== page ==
Today I am going to let you in on the secret (not a very well kept one) that I tell all of my customers, a tool that is invaluable when tackling a sewing machine, whether you are new to sewing or an old hand. The best news is that you may already have one.....
Your instruction book.
Yes, Seriously, your instruction book. Now don't panic, if you have not a clue where yours is you can usually download the one for your model on the manufacturer's website. Take a note of your make and model and google away, for instance I have a Janome 525s so I would google 'janome 525s instruction manual' and you should be able to get a hold of it that way. Usually as a PDF so you can print it off if you like too.
Now that you have your instructions at hand you can use them to find out most any thing you need to know. Most instructions don't just have set-up directions but usually they will talk you through all of the techniques that your machine can handle; including zips button holes and decorative stitching. It will tell you what presser feet you have and what they are used for and what settings you need to use for which fabrics. Mine even has a handy trouble shooting guide in the back.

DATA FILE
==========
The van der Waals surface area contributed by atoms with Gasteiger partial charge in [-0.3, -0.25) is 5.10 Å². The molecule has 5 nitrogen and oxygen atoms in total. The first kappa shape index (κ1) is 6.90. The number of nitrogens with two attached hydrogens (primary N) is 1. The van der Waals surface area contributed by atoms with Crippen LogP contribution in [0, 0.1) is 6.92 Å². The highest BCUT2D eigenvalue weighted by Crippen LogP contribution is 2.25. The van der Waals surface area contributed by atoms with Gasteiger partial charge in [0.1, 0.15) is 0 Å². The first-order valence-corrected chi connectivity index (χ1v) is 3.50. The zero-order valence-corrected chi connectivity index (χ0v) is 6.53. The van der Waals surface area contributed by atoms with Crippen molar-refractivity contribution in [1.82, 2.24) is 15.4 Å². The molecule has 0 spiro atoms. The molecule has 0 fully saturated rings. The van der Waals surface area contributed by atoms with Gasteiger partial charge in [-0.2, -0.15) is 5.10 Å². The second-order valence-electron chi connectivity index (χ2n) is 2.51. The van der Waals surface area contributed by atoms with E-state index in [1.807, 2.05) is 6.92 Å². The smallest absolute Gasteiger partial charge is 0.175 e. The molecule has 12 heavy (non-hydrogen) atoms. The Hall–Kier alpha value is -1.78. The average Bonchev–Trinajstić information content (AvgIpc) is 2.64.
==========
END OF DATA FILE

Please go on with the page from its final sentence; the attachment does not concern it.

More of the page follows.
I know that all the information in the manual can be a little overwhelming at first, but learning to drive a car is complicated until you learn how. Here are my top tips to get started:
- Take some time out to get to know your machine and the techniques it is capable of.
- Use fabric scraps to practice stitches so you don't mess up your projects.
- Don't rush, push, force, hurry or pull. No one likes that!
- Always use the best needles and thread you can afford, your machine will thank you for it.
- Change you needle regularly.
- Make sure you buy the right bobbins needles and feet. Take one that came with the machine along to your haberdashers with you to double check.
- Make a note of your make and model to keep in your purse when shopping for machine parts.
- Take good care of your machine. Find the name of a local sewing machine engineer and have your machine serviced after your guarantee ends. Then every two years after, regardless of how much you use it (even more important if it has not been used)
- Set aside some time before you start a project to practice the steps you will need, practice makes perfect.
I hope that has encouraged you to get your machine out from where it is hiding. Trust me, it could be the start of a beautiful friendship. Why not have a try this weekend? Do let us know how you get on.
Is there anything you want to know about starting to sew with a machine? Ask your question in the comments and we can see if we can help.
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